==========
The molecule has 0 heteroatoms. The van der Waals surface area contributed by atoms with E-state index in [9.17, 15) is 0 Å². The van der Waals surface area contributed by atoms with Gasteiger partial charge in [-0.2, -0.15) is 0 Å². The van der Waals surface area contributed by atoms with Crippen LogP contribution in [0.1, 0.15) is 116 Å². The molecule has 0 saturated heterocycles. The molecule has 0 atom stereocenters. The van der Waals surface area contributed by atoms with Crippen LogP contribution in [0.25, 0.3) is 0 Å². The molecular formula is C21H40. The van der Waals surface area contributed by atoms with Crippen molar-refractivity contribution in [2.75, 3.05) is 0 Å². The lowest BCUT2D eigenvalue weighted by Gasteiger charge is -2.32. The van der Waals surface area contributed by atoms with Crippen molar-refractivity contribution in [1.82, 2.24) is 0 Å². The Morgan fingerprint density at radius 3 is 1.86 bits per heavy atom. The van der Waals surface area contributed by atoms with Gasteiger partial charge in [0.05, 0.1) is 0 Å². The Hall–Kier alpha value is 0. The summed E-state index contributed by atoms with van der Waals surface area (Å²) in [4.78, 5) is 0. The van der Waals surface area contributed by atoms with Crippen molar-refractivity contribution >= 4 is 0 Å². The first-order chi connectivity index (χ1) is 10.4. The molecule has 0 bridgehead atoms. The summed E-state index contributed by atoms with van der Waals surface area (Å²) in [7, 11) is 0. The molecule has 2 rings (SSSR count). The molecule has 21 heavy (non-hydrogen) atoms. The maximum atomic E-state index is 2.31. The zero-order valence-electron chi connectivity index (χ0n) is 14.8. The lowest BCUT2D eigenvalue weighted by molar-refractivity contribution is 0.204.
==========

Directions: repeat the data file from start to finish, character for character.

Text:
The molecule has 0 heteroatoms. The van der Waals surface area contributed by atoms with E-state index in [9.17, 15) is 0 Å². The van der Waals surface area contributed by atoms with Gasteiger partial charge in [-0.2, -0.15) is 0 Å². The van der Waals surface area contributed by atoms with Crippen LogP contribution in [0.1, 0.15) is 116 Å². The molecule has 0 saturated heterocycles. The molecule has 0 atom stereocenters. The van der Waals surface area contributed by atoms with Crippen LogP contribution in [0.25, 0.3) is 0 Å². The molecular formula is C21H40. The van der Waals surface area contributed by atoms with Crippen molar-refractivity contribution in [2.75, 3.05) is 0 Å². The lowest BCUT2D eigenvalue weighted by Gasteiger charge is -2.32. The van der Waals surface area contributed by atoms with Crippen molar-refractivity contribution in [1.82, 2.24) is 0 Å². The Morgan fingerprint density at radius 3 is 1.86 bits per heavy atom. The van der Waals surface area contributed by atoms with Gasteiger partial charge in [0.05, 0.1) is 0 Å². The Hall–Kier alpha value is 0. The summed E-state index contributed by atoms with van der Waals surface area (Å²) in [4.78, 5) is 0. The van der Waals surface area contributed by atoms with Crippen molar-refractivity contribution >= 4 is 0 Å². The first-order chi connectivity index (χ1) is 10.4. The molecule has 0 bridgehead atoms. The summed E-state index contributed by atoms with van der Waals surface area (Å²) in [7, 11) is 0. The molecule has 2 rings (SSSR count). The molecule has 21 heavy (non-hydrogen) atoms. The maximum atomic E-state index is 2.31. The zero-order valence-electron chi connectivity index (χ0n) is 14.8. The lowest BCUT2D eigenvalue weighted by molar-refractivity contribution is 0.204.